Modification of the USB-UART converter on the CP2102 chip for use as an Arduino programmer

This method requires direct hands of nanobots - use the described at your own risk.

I got a USB-UART converter on the CP2102 chip that came bundled with the Arduino Pro Mini and claimed to be a programmer for it:


When I connected to the Arduino and tried to fill in the sketch, I found that the fill was not happening. An error is

generated : avrdude: stk500_getsync (): not in sync: resp = 0x00 The

search answered the question why this is happening. It turned out that the RST at the output of the programmer was routed in such a way that it is a digital input and is designed to reset the CP2102 chip by a signal from an external device, rather than resetting the external device itself. Further searches led to an article describing how to fix this.

In the article, I did not like the fact that a separate wire is soldered to the chip. I wanted to try using the existing RST output. Having a little understanding of the topology of the board, I found that the track from the RST pin through a through vias hole is connected to one of the legs of the CP2102 chip and the resistance on the front side of the board.

Thus, it is necessary to cut the portion of the track between the vias and pin CP2102, as well as to remove the SMD resistor above the inscription POW (the inscription “1001” on the resistor). Next, you need to connect the terminal CP2102 "DTR" with the wire and the contact pad remaining after the resistor is soldered, located closer to the POW inscription. This will connect the DTR pin to the RST board pin.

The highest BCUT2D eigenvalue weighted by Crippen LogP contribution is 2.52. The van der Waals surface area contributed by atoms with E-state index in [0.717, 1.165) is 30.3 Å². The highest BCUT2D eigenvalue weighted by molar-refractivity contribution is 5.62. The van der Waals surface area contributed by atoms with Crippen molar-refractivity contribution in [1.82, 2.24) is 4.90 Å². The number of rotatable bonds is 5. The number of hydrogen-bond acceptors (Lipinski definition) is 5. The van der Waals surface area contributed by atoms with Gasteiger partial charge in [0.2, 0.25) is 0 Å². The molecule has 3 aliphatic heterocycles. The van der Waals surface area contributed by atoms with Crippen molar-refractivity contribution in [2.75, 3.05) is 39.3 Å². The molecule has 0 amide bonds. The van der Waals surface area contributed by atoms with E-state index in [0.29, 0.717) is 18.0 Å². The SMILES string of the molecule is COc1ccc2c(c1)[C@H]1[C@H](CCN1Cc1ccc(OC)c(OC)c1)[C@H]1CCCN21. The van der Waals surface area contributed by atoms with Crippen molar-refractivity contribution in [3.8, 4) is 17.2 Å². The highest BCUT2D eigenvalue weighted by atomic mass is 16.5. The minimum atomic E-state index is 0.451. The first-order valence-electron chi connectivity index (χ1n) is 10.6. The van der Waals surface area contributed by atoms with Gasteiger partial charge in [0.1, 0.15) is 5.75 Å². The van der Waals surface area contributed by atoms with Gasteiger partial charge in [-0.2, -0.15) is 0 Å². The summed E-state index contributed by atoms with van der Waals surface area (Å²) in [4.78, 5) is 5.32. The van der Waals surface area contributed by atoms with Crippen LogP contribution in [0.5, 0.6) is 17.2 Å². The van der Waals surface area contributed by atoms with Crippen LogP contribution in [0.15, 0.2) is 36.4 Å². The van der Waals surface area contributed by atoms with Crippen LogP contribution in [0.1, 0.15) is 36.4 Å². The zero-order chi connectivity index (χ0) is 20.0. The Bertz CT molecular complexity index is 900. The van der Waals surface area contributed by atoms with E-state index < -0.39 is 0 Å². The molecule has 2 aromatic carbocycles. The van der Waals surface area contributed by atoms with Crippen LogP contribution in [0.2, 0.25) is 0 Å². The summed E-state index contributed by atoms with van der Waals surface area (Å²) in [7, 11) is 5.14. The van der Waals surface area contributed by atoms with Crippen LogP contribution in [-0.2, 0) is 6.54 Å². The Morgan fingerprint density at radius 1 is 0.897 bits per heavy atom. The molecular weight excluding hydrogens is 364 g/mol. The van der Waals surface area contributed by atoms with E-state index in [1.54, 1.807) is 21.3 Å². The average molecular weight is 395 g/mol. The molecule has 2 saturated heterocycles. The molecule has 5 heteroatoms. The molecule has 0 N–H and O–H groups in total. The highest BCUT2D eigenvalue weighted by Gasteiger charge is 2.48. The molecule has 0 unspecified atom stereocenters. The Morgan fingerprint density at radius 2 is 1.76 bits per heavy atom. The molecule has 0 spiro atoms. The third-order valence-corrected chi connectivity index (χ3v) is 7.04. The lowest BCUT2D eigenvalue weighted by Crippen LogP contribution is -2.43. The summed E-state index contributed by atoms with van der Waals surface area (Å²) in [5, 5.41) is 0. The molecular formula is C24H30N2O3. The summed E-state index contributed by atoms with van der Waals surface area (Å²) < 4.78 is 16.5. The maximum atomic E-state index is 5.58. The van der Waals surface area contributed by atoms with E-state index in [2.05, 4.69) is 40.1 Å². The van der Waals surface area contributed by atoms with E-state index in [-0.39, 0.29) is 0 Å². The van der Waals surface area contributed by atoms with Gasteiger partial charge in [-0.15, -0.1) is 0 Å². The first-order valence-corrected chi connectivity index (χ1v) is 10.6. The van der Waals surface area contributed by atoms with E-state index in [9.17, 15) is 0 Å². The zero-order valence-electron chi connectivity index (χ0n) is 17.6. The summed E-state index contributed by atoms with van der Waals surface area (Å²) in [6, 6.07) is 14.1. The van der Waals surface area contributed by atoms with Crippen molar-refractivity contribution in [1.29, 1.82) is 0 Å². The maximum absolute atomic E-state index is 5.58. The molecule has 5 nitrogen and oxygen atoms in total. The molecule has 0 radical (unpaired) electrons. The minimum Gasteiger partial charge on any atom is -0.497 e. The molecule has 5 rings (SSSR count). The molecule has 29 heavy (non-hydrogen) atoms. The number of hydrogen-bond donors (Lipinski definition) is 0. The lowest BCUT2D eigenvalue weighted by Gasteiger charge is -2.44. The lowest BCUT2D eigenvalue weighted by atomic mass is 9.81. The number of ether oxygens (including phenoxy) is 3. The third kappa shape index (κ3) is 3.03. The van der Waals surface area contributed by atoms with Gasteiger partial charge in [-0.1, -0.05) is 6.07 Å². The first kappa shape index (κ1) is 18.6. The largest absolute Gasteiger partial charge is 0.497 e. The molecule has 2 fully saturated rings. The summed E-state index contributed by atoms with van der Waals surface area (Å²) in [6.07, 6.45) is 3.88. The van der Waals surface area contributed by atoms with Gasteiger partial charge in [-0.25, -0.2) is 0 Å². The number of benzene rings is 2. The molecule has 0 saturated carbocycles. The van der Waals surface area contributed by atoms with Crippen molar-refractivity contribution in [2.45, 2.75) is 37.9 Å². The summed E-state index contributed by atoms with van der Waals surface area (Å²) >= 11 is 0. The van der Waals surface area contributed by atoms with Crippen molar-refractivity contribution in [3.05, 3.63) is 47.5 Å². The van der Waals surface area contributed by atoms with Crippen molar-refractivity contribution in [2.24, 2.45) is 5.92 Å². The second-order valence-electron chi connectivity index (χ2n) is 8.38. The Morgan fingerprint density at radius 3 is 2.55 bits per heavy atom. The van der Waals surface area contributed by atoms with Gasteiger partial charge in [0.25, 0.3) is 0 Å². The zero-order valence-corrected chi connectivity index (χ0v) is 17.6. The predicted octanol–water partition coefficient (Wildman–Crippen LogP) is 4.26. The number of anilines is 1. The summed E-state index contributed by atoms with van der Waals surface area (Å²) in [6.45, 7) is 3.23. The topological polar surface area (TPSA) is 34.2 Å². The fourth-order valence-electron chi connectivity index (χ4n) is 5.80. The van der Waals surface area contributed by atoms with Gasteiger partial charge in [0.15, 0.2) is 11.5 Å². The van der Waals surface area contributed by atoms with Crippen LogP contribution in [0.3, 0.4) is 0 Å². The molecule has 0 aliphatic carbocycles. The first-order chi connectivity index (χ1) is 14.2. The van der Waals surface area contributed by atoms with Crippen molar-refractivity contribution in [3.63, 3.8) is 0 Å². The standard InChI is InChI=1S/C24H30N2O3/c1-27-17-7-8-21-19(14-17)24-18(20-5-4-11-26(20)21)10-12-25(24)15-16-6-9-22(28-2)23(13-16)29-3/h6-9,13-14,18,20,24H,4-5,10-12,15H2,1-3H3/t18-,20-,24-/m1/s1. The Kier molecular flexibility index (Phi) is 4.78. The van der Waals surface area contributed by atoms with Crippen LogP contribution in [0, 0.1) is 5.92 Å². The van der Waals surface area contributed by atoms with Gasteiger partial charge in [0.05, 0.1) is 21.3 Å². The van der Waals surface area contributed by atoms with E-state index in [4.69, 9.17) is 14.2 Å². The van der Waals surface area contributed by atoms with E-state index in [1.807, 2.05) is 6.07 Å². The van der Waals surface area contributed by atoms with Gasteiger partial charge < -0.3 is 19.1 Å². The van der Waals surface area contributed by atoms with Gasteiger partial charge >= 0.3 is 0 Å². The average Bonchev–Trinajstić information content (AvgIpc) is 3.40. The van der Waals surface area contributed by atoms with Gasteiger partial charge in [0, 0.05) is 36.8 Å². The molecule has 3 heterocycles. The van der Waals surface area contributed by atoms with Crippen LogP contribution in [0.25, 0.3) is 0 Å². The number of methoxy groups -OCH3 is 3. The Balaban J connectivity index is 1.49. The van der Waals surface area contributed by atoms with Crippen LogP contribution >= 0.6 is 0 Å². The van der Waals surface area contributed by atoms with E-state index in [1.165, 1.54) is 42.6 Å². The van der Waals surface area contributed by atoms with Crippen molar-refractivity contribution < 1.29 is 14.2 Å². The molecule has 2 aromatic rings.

Armed with a breadboard knife and a soldering iron, I set to work. The result was such a miracle of technology: The


circle on the left marks the cut path, and the oval on the right is a piece of soldered wire. In order for the terminals of the microcircuit to stick together from tin, pour this side of the microcircuit with an alcohol-rosin mixture. Alcohol will quickly evaporate, however, when soldering, rosin boiling under the sting will not allow tin to solder legs together (of course, if you do not overdo it with tin).

Next, you should check the functionality of the resulting board using the RealTerm program . Open the “Pins” tab - setting and resetting the DTR pin should not affect the operation of the DSR pin, but it should control the voltage at the output of the RST board.

When all checks are completed, you can try to fill in the sketch. We connect the Arduino Pro Mini to the converter:

(Converter) <-> (Arduino)
5V <-> VCC

Now my sketch was uploaded successfully.

I hope you succeed!

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